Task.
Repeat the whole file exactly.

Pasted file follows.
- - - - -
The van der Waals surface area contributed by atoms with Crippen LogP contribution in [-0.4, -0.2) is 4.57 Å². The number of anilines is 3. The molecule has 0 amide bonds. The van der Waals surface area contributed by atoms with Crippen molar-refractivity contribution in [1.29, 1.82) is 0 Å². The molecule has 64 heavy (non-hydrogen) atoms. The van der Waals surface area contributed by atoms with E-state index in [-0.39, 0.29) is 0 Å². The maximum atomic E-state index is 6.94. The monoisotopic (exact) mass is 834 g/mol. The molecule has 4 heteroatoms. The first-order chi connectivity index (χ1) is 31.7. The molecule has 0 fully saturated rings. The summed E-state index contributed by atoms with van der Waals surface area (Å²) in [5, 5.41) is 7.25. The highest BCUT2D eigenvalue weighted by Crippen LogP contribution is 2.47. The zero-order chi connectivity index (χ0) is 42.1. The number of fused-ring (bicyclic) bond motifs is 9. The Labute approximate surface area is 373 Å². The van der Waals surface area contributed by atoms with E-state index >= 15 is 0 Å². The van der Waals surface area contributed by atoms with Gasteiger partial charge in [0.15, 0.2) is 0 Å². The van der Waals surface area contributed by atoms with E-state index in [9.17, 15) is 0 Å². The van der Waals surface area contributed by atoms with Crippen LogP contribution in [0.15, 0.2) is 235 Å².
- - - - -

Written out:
The van der Waals surface area contributed by atoms with Crippen LogP contribution in [-0.4, -0.2) is 4.57 Å². The number of anilines is 3. The molecule has 0 amide bonds. The van der Waals surface area contributed by atoms with Crippen molar-refractivity contribution in [1.29, 1.82) is 0 Å². The molecule has 64 heavy (non-hydrogen) atoms. The van der Waals surface area contributed by atoms with E-state index in [-0.39, 0.29) is 0 Å². The maximum atomic E-state index is 6.94. The monoisotopic (exact) mass is 834 g/mol. The molecule has 4 heteroatoms. The first-order chi connectivity index (χ1) is 31.7. The molecule has 0 fully saturated rings. The summed E-state index contributed by atoms with van der Waals surface area (Å²) in [5, 5.41) is 7.25. The highest BCUT2D eigenvalue weighted by Crippen LogP contribution is 2.47. The zero-order chi connectivity index (χ0) is 42.1. The number of fused-ring (bicyclic) bond motifs is 9. The Labute approximate surface area is 373 Å². The van der Waals surface area contributed by atoms with E-state index >= 15 is 0 Å². The van der Waals surface area contributed by atoms with Gasteiger partial charge in [0.15, 0.2) is 0 Å². The van der Waals surface area contributed by atoms with E-state index in [9.17, 15) is 0 Å². The van der Waals surface area contributed by atoms with Crippen LogP contribution in [0.15, 0.2) is 235 Å².